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underbeats
01-31-2012, 06:42 PM
Hello everyone, first of all I must say it's a pleasure to finally become a part of this forum. I'm Bruno from Argentina, and I'm a biomedical engineering student. This year will be my last one, so I'm starting to create my degree project. The idea is a freeware program to visualize volumetric MRI/PET/CT/SPECT data from slices, also making possible to merge different studies and volume segmentation. I've made a ray casting engine for this purpose, and now I want to go up one level and use openGL for real-time visualization.

I started with the openGL redbook and another guide (made by a guy named Jose Garcia), and (not surprisingly) got stuck in the first example code. This is my main.cpp :

#include <vcl.h>
#pragma hdrstop
#define GLUT_BUILDING_LIB
#include <GL/glut.h>
#include "main.h"

#pragma package(smart_init)
#pragma resource "*.dfm"

TForm1 *Form1;
__fastcall TForm1::TForm1(TComponent* Owner)
: TForm(Owner)
{
}

void __fastcall TForm1::Button1Click(TObject *Sender)
{
glutInitDisplayMode(GLUT_SINGLE | GLUT_RGBA);
glutInitWindowPosition(20,20);
glutInitWindowSize(500,500);
glutCreateWindow("OGL");
glutDisplayFunc(display);
glutMainLoop();
}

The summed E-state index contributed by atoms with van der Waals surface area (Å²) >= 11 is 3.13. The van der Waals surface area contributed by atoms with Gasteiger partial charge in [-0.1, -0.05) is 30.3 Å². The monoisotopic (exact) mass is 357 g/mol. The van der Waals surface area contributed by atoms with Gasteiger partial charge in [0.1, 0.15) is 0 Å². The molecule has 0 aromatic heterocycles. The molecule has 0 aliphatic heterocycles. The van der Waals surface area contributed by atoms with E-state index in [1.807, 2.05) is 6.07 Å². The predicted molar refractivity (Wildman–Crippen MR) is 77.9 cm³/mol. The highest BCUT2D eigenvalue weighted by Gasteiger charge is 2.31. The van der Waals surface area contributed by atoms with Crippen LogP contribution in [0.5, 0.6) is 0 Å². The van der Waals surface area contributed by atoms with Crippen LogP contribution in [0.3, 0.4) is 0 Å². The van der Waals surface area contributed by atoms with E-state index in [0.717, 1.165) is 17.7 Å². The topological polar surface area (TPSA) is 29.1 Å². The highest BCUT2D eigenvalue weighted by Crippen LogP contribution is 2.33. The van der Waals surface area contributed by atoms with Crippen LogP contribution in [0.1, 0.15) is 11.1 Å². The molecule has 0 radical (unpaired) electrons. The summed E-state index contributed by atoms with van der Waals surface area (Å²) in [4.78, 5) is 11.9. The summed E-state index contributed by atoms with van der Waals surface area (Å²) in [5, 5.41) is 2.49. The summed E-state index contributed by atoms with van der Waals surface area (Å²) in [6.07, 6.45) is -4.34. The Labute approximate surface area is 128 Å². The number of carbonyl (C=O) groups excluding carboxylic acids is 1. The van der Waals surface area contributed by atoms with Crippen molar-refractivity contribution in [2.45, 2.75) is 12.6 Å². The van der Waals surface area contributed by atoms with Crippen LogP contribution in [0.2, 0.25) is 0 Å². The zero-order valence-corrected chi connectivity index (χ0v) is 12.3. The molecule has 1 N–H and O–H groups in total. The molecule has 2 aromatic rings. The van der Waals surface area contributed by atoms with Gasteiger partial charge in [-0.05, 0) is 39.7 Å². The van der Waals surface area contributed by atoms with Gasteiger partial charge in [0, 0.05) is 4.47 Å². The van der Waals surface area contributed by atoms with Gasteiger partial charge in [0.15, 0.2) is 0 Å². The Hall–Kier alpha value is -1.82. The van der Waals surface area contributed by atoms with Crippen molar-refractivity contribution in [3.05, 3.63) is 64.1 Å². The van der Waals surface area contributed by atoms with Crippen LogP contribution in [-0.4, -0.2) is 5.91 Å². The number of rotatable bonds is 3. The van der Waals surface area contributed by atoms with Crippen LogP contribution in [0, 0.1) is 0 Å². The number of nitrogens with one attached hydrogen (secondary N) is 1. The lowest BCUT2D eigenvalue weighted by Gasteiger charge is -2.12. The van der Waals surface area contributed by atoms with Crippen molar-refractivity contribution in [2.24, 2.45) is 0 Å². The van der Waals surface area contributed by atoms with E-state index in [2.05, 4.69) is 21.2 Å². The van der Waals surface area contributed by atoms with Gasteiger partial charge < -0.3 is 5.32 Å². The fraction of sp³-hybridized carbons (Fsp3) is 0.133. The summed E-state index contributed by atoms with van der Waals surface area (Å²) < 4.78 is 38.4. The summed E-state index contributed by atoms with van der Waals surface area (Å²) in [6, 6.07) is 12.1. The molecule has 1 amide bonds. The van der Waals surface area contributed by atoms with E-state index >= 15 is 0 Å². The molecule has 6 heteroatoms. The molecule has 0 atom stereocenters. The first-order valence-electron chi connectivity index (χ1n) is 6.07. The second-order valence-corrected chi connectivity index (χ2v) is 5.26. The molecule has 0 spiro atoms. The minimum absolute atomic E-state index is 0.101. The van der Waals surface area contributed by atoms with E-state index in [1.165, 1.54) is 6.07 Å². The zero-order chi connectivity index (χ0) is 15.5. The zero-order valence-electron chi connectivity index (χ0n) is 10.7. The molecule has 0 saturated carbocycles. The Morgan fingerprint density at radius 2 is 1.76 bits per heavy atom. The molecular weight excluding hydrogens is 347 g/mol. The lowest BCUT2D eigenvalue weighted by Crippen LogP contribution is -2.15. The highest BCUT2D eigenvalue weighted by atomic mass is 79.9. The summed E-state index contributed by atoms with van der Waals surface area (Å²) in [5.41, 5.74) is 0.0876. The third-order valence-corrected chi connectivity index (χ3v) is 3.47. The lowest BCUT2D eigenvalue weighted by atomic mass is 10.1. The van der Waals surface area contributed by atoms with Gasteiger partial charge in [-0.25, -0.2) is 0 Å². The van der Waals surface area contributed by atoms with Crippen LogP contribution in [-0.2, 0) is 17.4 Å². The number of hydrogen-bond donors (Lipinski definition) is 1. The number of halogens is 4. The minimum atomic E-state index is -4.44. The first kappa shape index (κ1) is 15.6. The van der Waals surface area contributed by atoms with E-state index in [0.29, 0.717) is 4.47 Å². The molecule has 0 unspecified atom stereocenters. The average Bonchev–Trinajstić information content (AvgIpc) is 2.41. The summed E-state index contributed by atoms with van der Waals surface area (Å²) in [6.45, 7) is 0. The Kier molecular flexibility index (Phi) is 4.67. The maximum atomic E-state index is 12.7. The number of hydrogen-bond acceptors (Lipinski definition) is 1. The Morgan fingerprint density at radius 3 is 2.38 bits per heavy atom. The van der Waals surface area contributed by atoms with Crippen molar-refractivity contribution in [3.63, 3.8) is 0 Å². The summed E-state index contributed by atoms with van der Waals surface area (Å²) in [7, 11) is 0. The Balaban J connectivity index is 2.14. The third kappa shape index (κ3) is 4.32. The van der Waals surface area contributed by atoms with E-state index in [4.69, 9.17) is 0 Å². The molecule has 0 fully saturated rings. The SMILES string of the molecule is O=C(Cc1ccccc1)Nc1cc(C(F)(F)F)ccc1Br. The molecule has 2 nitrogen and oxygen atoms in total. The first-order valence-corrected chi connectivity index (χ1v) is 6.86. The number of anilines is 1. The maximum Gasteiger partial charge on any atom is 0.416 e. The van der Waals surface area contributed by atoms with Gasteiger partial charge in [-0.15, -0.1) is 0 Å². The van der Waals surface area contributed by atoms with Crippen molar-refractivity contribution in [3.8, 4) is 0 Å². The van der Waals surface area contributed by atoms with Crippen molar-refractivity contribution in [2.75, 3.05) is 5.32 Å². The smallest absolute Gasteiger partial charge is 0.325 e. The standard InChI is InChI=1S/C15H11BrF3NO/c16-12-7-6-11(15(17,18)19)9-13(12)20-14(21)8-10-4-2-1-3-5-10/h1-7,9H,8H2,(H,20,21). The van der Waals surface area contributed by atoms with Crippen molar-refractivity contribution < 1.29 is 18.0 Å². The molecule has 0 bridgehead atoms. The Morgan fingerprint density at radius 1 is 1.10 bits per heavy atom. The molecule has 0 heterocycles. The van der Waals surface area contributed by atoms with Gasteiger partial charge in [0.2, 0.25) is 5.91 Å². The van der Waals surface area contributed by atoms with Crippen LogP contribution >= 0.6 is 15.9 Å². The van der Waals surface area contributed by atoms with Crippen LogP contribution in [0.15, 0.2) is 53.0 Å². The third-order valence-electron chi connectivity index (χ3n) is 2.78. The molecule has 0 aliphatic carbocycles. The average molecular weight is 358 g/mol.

void TForm1::display()
{
// a lot of init things here
}


My idea is to create an openGL window when clicking Button1 and draw there. I get these errors:

[C++ Error] Unit1.cpp(26): E2034 Cannot convert 'void (* (_closure )())()' to 'void (*)()'

[C++ Error] Unit1.cpp(26): E2342 Type mismatch in parameter 'func' (wanted 'void (*)()', got 'void')


I hope you can help me! Thank you in advance.

V-man
02-01-2012, 07:37 AM
GLUT expects a global function, not a function that is part of a class.
Functions that are part of a class have a different parameter signature (they always have a this pointer as a parameter).

If you want it to be part of a class, I think one solution is to declare the member function as "static".

Alfonse Reinheart
02-01-2012, 11:25 AM
Functions that are part of a class have a different parameter signature

Pedantic note: functions that are non-static members are not function pointers. They are member pointers, which are not really "pointers" in the traditional sense. The size of `void*` is not required to be the size of a member pointer.

In short, you can't just use a member pointer in the same place you would use a function pointer.

It's not about the function's signature. It's about what you get when you dereference the function/member.

underbeats
02-01-2012, 11:25 AM
That did the trick! Thank you so much, I'll use this thread in the near future to keep asking questions :)

Alfonse Reinheart
02-01-2012, 11:31 AM
I'll use this thread in the near future to keep asking questions

No. Create new threads if you have new questions.